3 Game Production Resources

A quick post today with some links to resources for producing a physical game.  Having started making a card game, which has the potential to be a physical game, it would most likely be a good idea to have some resources around for physical production.  Maybe my game will never make it that far, but maybe yours will.

Game Crafter
This company can help you produce your game.  Or they have resources for prototyping.  Buy a la cart bits to build your own.

Game Salute
A small company in NH which helps wrangle the psychical goods from Kickstarter campaigns.  They help produce and distribute card and board game supplies.  Almost a publisher, but not quite.

Board Game Geek
More links to all kinds of supplies and resources for board and card game publication.

Play Test Round 1

The Design of my card game is going well.  This week the call volume is high which means time to buckle down at the day job.  Working on this is going to get put on hold.  Lunch breaks are 30 minutes, and I’m picking up extra hours.  No downtime to spend working on Dormouse Games, let alone a personal side project like this.  But over the past couple weeks some play tests were done, and some lessons learned.

Previously I had locked down the card list.  But then decided not to make all of the building cards.  In retrospect this was a good idea.  Of the game concepts the ‘blueprints’, aka building deck, seems to be working out the least well.  Keep that in mind if you’re play testing as well.

The initial play was by myself and produced a ton of edge cases, and specific thoughts on the rules.  Unfortunately I did not record them adequately.  So take this as a lesson, and dont make the same mistake.  When play testing, either by yourself, or with others, make sure to have a way to record the specifics of what you want to change.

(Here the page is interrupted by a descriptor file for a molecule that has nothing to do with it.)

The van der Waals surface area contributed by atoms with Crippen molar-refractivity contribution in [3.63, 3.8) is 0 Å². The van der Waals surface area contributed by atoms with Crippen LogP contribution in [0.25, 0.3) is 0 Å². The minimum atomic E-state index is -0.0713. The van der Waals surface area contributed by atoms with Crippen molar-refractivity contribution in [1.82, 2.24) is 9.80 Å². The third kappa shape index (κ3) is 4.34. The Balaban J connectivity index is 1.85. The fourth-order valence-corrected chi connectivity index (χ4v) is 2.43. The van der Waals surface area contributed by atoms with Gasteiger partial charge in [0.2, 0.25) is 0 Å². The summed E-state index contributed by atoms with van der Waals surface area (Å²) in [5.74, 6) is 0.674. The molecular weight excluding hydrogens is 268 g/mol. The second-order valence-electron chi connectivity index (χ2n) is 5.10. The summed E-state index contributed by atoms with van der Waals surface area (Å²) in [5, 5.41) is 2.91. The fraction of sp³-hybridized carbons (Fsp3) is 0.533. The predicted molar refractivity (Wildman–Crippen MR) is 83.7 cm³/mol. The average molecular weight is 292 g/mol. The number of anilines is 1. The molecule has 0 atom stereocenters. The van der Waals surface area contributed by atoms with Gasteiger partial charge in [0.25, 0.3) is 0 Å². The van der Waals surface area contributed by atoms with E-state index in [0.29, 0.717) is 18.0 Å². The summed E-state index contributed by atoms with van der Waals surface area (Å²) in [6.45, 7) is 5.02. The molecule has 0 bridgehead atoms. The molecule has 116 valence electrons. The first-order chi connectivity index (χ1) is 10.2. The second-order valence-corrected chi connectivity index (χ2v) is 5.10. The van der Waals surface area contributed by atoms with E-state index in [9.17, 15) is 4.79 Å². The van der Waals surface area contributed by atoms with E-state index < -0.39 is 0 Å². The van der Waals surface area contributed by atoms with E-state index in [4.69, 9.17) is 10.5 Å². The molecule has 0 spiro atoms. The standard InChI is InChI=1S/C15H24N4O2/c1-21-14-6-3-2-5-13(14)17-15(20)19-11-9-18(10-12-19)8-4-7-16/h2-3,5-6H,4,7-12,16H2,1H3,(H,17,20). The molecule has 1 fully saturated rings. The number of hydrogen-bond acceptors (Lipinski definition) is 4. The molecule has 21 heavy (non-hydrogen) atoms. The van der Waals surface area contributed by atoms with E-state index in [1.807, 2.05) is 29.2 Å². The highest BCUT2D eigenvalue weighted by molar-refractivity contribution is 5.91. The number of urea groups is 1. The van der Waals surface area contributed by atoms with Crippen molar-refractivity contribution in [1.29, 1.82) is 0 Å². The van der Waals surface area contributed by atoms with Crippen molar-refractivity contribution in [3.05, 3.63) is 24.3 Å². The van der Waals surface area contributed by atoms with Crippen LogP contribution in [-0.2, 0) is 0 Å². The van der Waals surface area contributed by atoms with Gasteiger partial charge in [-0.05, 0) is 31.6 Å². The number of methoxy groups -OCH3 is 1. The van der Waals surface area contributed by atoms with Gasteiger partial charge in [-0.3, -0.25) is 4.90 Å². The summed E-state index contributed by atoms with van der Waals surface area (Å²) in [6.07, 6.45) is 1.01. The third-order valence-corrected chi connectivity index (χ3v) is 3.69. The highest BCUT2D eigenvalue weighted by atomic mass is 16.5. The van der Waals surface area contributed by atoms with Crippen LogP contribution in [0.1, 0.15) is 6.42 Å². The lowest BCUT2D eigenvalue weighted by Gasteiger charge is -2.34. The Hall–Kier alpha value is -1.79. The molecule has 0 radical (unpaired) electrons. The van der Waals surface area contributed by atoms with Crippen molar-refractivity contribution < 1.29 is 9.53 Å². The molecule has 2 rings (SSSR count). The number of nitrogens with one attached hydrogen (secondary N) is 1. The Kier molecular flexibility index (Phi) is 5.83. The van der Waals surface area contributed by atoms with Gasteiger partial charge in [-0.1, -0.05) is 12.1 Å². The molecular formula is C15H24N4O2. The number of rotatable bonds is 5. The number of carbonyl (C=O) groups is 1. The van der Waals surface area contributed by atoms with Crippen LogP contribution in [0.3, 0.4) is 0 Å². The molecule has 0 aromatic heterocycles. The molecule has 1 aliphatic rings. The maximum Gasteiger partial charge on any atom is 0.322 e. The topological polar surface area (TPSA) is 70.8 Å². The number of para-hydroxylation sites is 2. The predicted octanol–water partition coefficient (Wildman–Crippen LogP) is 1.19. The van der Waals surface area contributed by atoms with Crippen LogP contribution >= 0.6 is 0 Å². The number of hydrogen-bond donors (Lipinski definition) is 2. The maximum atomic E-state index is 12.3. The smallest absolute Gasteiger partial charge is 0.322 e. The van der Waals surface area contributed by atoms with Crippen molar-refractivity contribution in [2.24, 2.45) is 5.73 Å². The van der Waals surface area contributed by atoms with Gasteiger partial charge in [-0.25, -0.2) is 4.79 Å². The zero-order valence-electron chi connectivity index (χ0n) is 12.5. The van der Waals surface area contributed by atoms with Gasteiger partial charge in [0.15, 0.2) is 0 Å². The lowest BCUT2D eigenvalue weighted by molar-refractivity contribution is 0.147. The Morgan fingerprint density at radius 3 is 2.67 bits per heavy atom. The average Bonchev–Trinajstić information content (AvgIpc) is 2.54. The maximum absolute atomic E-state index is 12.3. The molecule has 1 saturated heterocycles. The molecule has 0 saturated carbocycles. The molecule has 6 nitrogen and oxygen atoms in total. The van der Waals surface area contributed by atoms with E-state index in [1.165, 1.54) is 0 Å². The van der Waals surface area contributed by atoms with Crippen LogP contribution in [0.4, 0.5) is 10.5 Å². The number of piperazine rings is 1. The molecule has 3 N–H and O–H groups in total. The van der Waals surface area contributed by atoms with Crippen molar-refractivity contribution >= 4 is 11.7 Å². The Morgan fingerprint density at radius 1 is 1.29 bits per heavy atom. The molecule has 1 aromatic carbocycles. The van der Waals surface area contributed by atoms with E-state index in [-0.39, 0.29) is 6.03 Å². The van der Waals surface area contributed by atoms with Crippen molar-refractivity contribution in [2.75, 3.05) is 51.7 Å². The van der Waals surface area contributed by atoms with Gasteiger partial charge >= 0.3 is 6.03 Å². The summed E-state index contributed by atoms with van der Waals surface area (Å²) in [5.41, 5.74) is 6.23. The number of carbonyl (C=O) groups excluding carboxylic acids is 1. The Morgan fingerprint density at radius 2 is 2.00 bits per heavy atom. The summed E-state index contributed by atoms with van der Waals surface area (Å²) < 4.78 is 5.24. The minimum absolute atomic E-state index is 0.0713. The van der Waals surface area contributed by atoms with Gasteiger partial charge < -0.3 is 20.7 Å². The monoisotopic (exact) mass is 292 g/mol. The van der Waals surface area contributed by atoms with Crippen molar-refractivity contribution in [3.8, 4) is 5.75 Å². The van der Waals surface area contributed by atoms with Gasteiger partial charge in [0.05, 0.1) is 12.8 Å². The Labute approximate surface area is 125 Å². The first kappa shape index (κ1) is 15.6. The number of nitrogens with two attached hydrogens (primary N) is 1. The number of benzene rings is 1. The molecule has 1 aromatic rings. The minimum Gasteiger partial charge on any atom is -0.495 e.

That being said, the biggest change to make is to the worker deck.  The way the cards are constructed at present, card draw is SUPER easy.  Playing cards is SUPER difficult.  You can get a ton of cards into your hand, but getting them back out is a bottleneck.  This is very frustrating.

There are two adjustments that come to mind.  The ‘higher level’ workers, the ones which cost salt to play, will get decreased card counts going forward.  This will change the chance the regular workers are drawn. Drawing those cards early sucks because salt has a lower draw rate.  These cards tend to just sit in your hand. Additionally cards like Logger, are going to lose the ‘draw again’ mechanic.  Which is going to be replaced with ‘play one’ instead.  This will prevent the build up of additional cards and make them come out of the hand easier.